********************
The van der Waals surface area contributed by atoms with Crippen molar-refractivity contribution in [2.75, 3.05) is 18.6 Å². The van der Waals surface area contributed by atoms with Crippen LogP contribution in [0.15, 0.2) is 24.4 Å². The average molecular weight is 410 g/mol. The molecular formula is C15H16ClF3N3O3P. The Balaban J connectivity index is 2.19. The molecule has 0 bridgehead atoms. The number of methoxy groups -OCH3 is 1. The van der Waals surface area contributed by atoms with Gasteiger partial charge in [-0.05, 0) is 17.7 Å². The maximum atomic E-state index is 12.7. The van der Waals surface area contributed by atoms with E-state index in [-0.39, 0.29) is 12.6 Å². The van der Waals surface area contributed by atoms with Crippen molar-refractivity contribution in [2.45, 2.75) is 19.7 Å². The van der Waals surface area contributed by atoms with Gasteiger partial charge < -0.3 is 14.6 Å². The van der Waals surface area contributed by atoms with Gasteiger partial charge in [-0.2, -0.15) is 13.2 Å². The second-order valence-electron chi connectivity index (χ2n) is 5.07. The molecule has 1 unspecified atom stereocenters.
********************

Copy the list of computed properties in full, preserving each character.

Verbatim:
The van der Waals surface area contributed by atoms with Crippen molar-refractivity contribution in [2.75, 3.05) is 18.6 Å². The van der Waals surface area contributed by atoms with Crippen LogP contribution in [0.15, 0.2) is 24.4 Å². The average molecular weight is 410 g/mol. The molecular formula is C15H16ClF3N3O3P. The Balaban J connectivity index is 2.19. The molecule has 0 bridgehead atoms. The number of methoxy groups -OCH3 is 1. The van der Waals surface area contributed by atoms with Gasteiger partial charge in [-0.05, 0) is 17.7 Å². The maximum atomic E-state index is 12.7. The van der Waals surface area contributed by atoms with E-state index in [-0.39, 0.29) is 12.6 Å². The van der Waals surface area contributed by atoms with Crippen molar-refractivity contribution in [2.45, 2.75) is 19.7 Å². The van der Waals surface area contributed by atoms with Gasteiger partial charge < -0.3 is 14.6 Å². The van der Waals surface area contributed by atoms with Gasteiger partial charge in [-0.2, -0.15) is 13.2 Å². The second-order valence-electron chi connectivity index (χ2n) is 5.07. The molecule has 1 unspecified atom stereocenters.